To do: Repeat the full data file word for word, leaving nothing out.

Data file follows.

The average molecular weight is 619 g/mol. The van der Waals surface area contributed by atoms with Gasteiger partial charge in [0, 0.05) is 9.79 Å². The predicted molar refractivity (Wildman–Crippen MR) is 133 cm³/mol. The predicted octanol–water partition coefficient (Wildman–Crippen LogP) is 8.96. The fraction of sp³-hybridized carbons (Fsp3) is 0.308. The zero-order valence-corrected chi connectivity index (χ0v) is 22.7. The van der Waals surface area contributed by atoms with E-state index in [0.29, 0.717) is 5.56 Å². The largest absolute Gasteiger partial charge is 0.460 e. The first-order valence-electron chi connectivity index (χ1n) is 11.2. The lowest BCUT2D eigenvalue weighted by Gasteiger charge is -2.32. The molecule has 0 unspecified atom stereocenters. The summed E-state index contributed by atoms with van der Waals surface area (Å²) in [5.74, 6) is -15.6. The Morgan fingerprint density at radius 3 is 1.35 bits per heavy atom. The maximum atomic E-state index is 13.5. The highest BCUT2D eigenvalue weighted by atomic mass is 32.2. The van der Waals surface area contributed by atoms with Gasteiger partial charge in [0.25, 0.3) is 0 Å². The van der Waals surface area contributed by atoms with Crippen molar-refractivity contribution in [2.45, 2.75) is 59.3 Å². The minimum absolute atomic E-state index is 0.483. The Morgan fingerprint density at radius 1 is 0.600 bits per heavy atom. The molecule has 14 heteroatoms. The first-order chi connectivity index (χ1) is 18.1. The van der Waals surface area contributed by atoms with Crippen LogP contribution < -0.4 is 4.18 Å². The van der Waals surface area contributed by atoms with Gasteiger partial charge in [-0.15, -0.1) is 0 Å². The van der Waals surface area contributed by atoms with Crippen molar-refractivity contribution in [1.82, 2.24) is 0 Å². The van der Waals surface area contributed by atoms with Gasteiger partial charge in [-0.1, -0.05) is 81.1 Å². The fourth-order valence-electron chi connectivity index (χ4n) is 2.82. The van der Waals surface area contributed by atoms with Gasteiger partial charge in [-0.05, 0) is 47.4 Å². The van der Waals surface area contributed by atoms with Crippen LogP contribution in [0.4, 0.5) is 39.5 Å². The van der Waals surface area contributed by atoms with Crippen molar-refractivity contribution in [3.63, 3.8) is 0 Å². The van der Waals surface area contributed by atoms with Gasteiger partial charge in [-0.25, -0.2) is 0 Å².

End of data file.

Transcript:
The average molecular weight is 619 g/mol. The van der Waals surface area contributed by atoms with Gasteiger partial charge in [0, 0.05) is 9.79 Å². The predicted molar refractivity (Wildman–Crippen MR) is 133 cm³/mol. The predicted octanol–water partition coefficient (Wildman–Crippen LogP) is 8.96. The fraction of sp³-hybridized carbons (Fsp3) is 0.308. The zero-order valence-corrected chi connectivity index (χ0v) is 22.7. The van der Waals surface area contributed by atoms with E-state index in [0.29, 0.717) is 5.56 Å². The largest absolute Gasteiger partial charge is 0.460 e. The first-order valence-electron chi connectivity index (χ1n) is 11.2. The lowest BCUT2D eigenvalue weighted by Gasteiger charge is -2.32. The molecule has 0 unspecified atom stereocenters. The summed E-state index contributed by atoms with van der Waals surface area (Å²) in [5.74, 6) is -15.6. The Morgan fingerprint density at radius 3 is 1.35 bits per heavy atom. The maximum atomic E-state index is 13.5. The highest BCUT2D eigenvalue weighted by atomic mass is 32.2. The van der Waals surface area contributed by atoms with Gasteiger partial charge in [0.25, 0.3) is 0 Å². The van der Waals surface area contributed by atoms with Crippen molar-refractivity contribution in [2.45, 2.75) is 59.3 Å². The minimum absolute atomic E-state index is 0.483. The Morgan fingerprint density at radius 1 is 0.600 bits per heavy atom. The molecule has 14 heteroatoms. The first-order chi connectivity index (χ1) is 18.1. The van der Waals surface area contributed by atoms with Crippen LogP contribution < -0.4 is 4.18 Å². The van der Waals surface area contributed by atoms with Gasteiger partial charge in [-0.15, -0.1) is 0 Å². The van der Waals surface area contributed by atoms with Crippen molar-refractivity contribution in [1.82, 2.24) is 0 Å². The van der Waals surface area contributed by atoms with Gasteiger partial charge in [-0.1, -0.05) is 81.1 Å². The fourth-order valence-electron chi connectivity index (χ4n) is 2.82. The van der Waals surface area contributed by atoms with Gasteiger partial charge in [-0.05, 0) is 47.4 Å². The van der Waals surface area contributed by atoms with Crippen LogP contribution in [0.4, 0.5) is 39.5 Å². The van der Waals surface area contributed by atoms with Crippen molar-refractivity contribution in [3.63, 3.8) is 0 Å². The van der Waals surface area contributed by atoms with Gasteiger partial charge in [-0.25, -0.2) is 0 Å².